Nope -- its most powerful first, at least for admissions purposes (particularly for selective or highly selective colleges). In other words -- all things being equal the Black candidate is generally considered to be the most desirable by admissions offices. An Asian candidate generally has to be better qualified than a white (or black or hispanic) candidate in order for admission.

Am I correct in assuming then that you are a Director of Admissions at a highly selective college?
post #367 of 417
Quote:
Originally Posted by reikimama View Post
Our three kids are darker than my MIL. Her family is AA & Blackfeet Indian. She was listed as white on her birth certificate. I SWEAR the officials went into the nursery and just checked it off without talking or seeing her parents.

My in-laws now make the statement that because I have Lumbee Indian in me (and it's a tri-racial group) that I'm not at all white. The 80% German & Amish is somehow forgotten. They say that this is why the kids aren't light-skinned. Of course, this is forgotten when I act like a hippie white girl to them.:

This is compounded by the fact that the kids are much darker than any of their mixed cousins and even a few of their non-mixed cousins. From DH's side of the family, I have to listen to the "Those kids don't look white at all," statement continuously.

Honestly, I get along well with DH's side. We'll see what happens when we move within an hour of where he grew up. Who knows what they will think then.

On my side, the least headstrong child is the one that my parents are attached to. Sadly, they don't even act like the others really exist. We don't see them much because of that. That story is another whole bag of chips, anway.
I was reading and saw that you have Lumbee Indian in your family...we live not far from Lumberton, NC. Are you from that area?
post #368 of 417
"Am I correct in assuming then that you are a Director of Admissions at a highly selective college?"

I am best friends since elementary school with the daughter of the Director of Admissions at one of the public ivys and heard the Director discuss these issues a number of times.

I also attended law school while the Regents case was being litigated/decided and heard issues about race and college admissions being discussed numerous times, including several presentations and a panel with admissions officers.

Anyone who believes that the under-representation of certain minorities at universities is the result of discrimination at the admissions office level versus the awful job many of our public schools do preparing minority students for college hasn't visited academia recently.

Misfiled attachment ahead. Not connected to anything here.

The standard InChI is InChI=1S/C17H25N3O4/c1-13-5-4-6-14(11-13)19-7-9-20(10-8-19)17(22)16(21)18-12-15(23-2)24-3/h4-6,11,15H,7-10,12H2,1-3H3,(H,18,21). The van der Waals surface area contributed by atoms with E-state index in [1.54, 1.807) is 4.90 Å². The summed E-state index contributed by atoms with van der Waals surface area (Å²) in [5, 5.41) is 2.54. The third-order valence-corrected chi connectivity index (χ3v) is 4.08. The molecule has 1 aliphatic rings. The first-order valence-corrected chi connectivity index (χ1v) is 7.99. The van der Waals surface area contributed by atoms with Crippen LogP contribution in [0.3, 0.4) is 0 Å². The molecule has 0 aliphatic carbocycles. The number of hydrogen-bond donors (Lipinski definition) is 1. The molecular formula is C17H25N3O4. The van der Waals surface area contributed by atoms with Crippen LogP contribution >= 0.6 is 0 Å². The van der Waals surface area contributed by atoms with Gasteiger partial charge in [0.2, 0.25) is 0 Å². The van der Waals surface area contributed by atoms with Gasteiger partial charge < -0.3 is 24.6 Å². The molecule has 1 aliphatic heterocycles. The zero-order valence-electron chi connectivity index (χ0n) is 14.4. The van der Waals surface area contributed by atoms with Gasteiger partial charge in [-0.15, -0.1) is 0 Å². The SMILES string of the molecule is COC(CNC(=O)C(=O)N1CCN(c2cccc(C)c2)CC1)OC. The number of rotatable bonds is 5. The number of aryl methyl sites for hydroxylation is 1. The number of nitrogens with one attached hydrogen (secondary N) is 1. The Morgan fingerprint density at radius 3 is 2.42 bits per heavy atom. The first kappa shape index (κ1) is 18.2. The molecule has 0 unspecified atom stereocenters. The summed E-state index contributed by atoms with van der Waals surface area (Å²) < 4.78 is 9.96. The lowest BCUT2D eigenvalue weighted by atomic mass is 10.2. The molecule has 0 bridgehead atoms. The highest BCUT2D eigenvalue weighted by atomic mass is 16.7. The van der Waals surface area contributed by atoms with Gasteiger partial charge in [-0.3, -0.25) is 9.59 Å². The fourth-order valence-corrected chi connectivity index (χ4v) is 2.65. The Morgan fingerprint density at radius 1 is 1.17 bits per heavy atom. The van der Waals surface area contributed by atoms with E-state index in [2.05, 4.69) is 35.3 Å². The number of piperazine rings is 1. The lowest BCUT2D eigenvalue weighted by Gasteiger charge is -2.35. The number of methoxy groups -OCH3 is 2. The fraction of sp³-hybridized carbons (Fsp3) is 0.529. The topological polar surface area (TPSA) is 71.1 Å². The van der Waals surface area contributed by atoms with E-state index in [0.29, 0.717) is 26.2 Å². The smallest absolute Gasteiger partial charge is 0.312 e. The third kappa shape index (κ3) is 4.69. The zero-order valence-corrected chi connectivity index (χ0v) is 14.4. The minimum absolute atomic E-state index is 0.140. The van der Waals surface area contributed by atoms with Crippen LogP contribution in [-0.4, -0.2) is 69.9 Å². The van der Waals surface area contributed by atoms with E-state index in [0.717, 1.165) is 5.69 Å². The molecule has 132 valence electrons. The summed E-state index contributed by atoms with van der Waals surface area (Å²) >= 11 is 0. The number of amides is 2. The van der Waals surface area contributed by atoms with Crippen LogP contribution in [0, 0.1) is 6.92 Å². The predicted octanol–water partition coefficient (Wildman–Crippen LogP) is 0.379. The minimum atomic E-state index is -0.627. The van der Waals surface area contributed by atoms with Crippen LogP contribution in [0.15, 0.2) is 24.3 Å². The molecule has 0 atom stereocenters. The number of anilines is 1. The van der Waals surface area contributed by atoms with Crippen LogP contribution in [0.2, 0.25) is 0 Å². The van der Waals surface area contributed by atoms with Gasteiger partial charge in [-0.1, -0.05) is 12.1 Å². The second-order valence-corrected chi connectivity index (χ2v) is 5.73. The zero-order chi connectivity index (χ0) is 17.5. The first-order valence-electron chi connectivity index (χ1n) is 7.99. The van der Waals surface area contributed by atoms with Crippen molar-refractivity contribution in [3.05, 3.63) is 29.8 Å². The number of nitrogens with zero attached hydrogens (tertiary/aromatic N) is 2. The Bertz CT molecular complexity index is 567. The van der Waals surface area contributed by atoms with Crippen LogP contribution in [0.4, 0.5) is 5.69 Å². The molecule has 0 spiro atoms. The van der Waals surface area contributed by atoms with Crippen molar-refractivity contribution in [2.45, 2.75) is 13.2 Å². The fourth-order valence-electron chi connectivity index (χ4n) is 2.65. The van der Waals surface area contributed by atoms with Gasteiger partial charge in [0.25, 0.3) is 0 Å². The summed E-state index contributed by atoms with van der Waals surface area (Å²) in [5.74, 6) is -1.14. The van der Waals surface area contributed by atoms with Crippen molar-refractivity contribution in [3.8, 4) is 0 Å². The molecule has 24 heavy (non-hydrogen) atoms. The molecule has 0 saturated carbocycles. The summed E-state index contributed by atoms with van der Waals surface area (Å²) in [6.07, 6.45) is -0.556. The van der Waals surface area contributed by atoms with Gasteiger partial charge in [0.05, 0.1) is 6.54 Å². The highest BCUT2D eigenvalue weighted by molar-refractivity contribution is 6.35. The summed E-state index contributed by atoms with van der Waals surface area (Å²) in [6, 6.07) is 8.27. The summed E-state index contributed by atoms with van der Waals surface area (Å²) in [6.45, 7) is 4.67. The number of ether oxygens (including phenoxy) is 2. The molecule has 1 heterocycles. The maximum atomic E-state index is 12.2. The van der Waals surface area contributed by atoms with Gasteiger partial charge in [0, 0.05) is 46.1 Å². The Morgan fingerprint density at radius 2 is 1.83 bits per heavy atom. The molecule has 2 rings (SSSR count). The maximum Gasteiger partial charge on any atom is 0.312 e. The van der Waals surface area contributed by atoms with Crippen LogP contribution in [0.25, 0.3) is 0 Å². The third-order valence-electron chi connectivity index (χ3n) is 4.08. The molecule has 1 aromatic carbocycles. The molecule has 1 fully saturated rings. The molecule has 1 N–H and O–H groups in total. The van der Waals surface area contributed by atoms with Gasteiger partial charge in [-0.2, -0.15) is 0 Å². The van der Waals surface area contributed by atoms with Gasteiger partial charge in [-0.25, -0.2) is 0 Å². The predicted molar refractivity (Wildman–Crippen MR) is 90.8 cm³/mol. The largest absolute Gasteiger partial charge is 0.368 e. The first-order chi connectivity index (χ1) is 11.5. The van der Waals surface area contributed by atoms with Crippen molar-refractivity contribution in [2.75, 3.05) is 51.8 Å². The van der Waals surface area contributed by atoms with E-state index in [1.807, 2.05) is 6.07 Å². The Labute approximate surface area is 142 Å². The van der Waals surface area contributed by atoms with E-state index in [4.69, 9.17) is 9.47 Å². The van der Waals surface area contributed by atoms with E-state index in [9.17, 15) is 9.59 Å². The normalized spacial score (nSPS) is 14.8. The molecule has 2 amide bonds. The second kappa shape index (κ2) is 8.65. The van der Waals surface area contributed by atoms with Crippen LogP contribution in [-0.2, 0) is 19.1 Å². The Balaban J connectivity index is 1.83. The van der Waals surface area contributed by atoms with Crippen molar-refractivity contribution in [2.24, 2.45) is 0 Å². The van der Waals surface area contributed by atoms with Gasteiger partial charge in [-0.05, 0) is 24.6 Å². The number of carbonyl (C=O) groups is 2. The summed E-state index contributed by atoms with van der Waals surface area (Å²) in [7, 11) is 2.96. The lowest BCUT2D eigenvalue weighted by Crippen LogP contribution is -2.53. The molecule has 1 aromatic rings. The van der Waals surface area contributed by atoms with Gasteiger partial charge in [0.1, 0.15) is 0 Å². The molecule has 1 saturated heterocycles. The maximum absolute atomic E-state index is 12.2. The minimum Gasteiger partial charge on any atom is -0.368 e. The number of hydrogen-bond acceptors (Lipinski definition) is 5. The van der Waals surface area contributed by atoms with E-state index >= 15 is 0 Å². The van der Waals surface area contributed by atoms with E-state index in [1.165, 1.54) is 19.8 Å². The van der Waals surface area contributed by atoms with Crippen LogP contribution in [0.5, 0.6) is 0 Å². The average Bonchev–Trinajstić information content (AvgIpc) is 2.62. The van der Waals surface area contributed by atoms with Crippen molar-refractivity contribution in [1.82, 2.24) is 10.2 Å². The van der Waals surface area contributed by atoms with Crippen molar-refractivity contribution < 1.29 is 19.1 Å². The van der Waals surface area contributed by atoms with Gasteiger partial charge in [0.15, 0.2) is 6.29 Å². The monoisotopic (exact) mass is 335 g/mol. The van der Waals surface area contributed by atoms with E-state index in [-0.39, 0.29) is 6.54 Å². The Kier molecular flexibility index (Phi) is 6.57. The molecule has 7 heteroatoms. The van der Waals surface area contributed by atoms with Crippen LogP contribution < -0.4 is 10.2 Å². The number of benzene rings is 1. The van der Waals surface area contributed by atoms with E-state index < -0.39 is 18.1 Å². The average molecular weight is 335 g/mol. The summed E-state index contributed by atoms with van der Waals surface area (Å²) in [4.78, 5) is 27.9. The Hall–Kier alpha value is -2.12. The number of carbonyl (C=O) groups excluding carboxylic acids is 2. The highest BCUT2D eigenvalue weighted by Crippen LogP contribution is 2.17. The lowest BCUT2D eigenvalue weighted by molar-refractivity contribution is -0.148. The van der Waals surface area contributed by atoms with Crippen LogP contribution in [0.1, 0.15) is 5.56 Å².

post #369 of 417
Quote:
Originally Posted by Jane91 View Post

I wonder what happens when we no longer have a majority white population in the US, but rather a racial plurality? Will Hispanics and Blacks be able to ally themselves into becoming the "power" group?
Now I am reminded of the conversation I had with a fellow 9th grader when I was such. We started talking about the movie Roots. (I am black, she is white) I said that was horrible what whites did to blacks back then. Her response was if you guys were control you would have enslaved us. Out the window goes the conversation.

This assumption that our goal is payback. Are we not a new thought of mom wanting a better tomorrow for our kids? Are we not seeking a new ways to embrace people? Do you really see blacks and others as looking to oppress you?
post #370 of 417
"This assumption that our goal is payback. Are we not a new thought of mom wanting a better tomorrow for our kids? Are we not seeking a new ways to embrace people? Do you really see blacks and others as looking to oppress you?"

Nope, and that's not what I indicated in my original question. My original question is to what extent can groups change their place within the existing power structure by piggy-backing off of other group's power, or by allying themselves with another group and if such alliances could ever reach a place of "racism" against another minority group not so-allied.

Inevitably, at a certain point, Whites will not be the majority race in the USA. As we are a representative democracy, this opens up opportunities for other groups to more easily elect and chose representatives of their own race (if they so choose) or representatives that further issues important to that particular racial group (restitution/immigration, etc.). I am interested in a discussion of the extent to which such different minorities would be cohesive and/or antagonistic in terms of trying to achieve their goals.

For example, I have lived near a majority Black city with a large Mexicantown area, which has essentially suppressed Hispanic representation for years simply by electing its City Council "at large" rather than by district. This is something that will continue to play out on a larger scale as the White population forms a smaller percentage of the total population.
post #371 of 417
Quote:
Nope -- its most powerful first, at least for admissions purposes (particularly for selective or highly selective colleges). In other words -- all things being equal the Black candidate is generally considered to be the most desirable by admissions offices. An Asian candidate generally has to be better qualified than a white (or black or hispanic) candidate in order for admission.
I think that your key words there are "all things being equal". Because, generally, all things will not be equal and, right there, your hierarchy of power crumbles.